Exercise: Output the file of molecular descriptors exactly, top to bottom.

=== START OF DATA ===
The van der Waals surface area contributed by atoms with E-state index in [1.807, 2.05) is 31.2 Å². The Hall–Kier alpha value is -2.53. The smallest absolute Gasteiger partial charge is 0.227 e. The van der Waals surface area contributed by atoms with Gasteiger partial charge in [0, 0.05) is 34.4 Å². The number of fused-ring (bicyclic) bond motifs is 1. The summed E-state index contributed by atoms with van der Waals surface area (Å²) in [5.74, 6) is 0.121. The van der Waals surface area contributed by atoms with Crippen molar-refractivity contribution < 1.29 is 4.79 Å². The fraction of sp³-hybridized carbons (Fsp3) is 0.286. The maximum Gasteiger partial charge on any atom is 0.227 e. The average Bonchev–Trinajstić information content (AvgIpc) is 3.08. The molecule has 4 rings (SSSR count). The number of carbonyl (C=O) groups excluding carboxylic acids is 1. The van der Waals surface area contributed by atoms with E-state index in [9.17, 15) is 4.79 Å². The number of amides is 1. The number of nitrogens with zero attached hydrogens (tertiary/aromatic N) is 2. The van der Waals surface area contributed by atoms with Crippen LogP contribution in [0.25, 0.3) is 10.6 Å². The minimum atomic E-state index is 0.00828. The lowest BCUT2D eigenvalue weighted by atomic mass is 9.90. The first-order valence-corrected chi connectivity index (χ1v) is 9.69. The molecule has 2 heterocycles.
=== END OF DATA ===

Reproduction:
The van der Waals surface area contributed by atoms with E-state index in [1.807, 2.05) is 31.2 Å². The Hall–Kier alpha value is -2.53. The smallest absolute Gasteiger partial charge is 0.227 e. The van der Waals surface area contributed by atoms with Gasteiger partial charge in [0, 0.05) is 34.4 Å². The number of fused-ring (bicyclic) bond motifs is 1. The summed E-state index contributed by atoms with van der Waals surface area (Å²) in [5.74, 6) is 0.121. The van der Waals surface area contributed by atoms with Crippen molar-refractivity contribution < 1.29 is 4.79 Å². The fraction of sp³-hybridized carbons (Fsp3) is 0.286. The maximum Gasteiger partial charge on any atom is 0.227 e. The average Bonchev–Trinajstić information content (AvgIpc) is 3.08. The molecule has 4 rings (SSSR count). The number of carbonyl (C=O) groups excluding carboxylic acids is 1. The van der Waals surface area contributed by atoms with E-state index in [9.17, 15) is 4.79 Å². The number of amides is 1. The number of nitrogens with zero attached hydrogens (tertiary/aromatic N) is 2. The van der Waals surface area contributed by atoms with Crippen LogP contribution in [0.25, 0.3) is 10.6 Å². The minimum atomic E-state index is 0.00828. The lowest BCUT2D eigenvalue weighted by atomic mass is 9.90. The first-order valence-corrected chi connectivity index (χ1v) is 9.69. The molecule has 2 heterocycles.